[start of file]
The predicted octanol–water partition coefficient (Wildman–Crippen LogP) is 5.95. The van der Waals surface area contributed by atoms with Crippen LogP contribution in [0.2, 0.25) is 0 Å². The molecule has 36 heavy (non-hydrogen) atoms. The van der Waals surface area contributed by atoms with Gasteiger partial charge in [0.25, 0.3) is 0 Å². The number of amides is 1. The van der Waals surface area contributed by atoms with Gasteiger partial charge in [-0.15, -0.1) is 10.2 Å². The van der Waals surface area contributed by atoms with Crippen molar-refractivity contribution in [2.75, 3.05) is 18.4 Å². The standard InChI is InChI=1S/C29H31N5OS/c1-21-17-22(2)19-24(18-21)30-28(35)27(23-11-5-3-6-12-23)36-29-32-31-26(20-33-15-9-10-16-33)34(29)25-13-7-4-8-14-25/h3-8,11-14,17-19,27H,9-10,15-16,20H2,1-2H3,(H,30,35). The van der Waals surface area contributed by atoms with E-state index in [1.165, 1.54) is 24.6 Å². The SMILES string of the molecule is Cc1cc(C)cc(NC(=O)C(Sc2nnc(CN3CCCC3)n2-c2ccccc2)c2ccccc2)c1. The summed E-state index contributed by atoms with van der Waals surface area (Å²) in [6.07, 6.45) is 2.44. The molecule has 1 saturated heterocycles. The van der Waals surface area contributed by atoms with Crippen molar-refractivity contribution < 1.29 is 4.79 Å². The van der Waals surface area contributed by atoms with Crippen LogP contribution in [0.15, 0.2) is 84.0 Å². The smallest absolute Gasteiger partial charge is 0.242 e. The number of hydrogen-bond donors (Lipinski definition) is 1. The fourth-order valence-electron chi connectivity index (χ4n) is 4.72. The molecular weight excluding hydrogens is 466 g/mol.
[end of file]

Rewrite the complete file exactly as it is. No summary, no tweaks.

The predicted octanol–water partition coefficient (Wildman–Crippen LogP) is 5.95. The van der Waals surface area contributed by atoms with Crippen LogP contribution in [0.2, 0.25) is 0 Å². The molecule has 36 heavy (non-hydrogen) atoms. The van der Waals surface area contributed by atoms with Gasteiger partial charge in [0.25, 0.3) is 0 Å². The number of amides is 1. The van der Waals surface area contributed by atoms with Gasteiger partial charge in [-0.15, -0.1) is 10.2 Å². The van der Waals surface area contributed by atoms with Crippen molar-refractivity contribution in [2.75, 3.05) is 18.4 Å². The standard InChI is InChI=1S/C29H31N5OS/c1-21-17-22(2)19-24(18-21)30-28(35)27(23-11-5-3-6-12-23)36-29-32-31-26(20-33-15-9-10-16-33)34(29)25-13-7-4-8-14-25/h3-8,11-14,17-19,27H,9-10,15-16,20H2,1-2H3,(H,30,35). The van der Waals surface area contributed by atoms with E-state index in [1.165, 1.54) is 24.6 Å². The SMILES string of the molecule is Cc1cc(C)cc(NC(=O)C(Sc2nnc(CN3CCCC3)n2-c2ccccc2)c2ccccc2)c1. The summed E-state index contributed by atoms with van der Waals surface area (Å²) in [6.07, 6.45) is 2.44. The molecule has 1 saturated heterocycles. The van der Waals surface area contributed by atoms with Crippen molar-refractivity contribution < 1.29 is 4.79 Å². The van der Waals surface area contributed by atoms with Crippen LogP contribution in [0.15, 0.2) is 84.0 Å². The smallest absolute Gasteiger partial charge is 0.242 e. The number of hydrogen-bond donors (Lipinski definition) is 1. The fourth-order valence-electron chi connectivity index (χ4n) is 4.72. The molecular weight excluding hydrogens is 466 g/mol.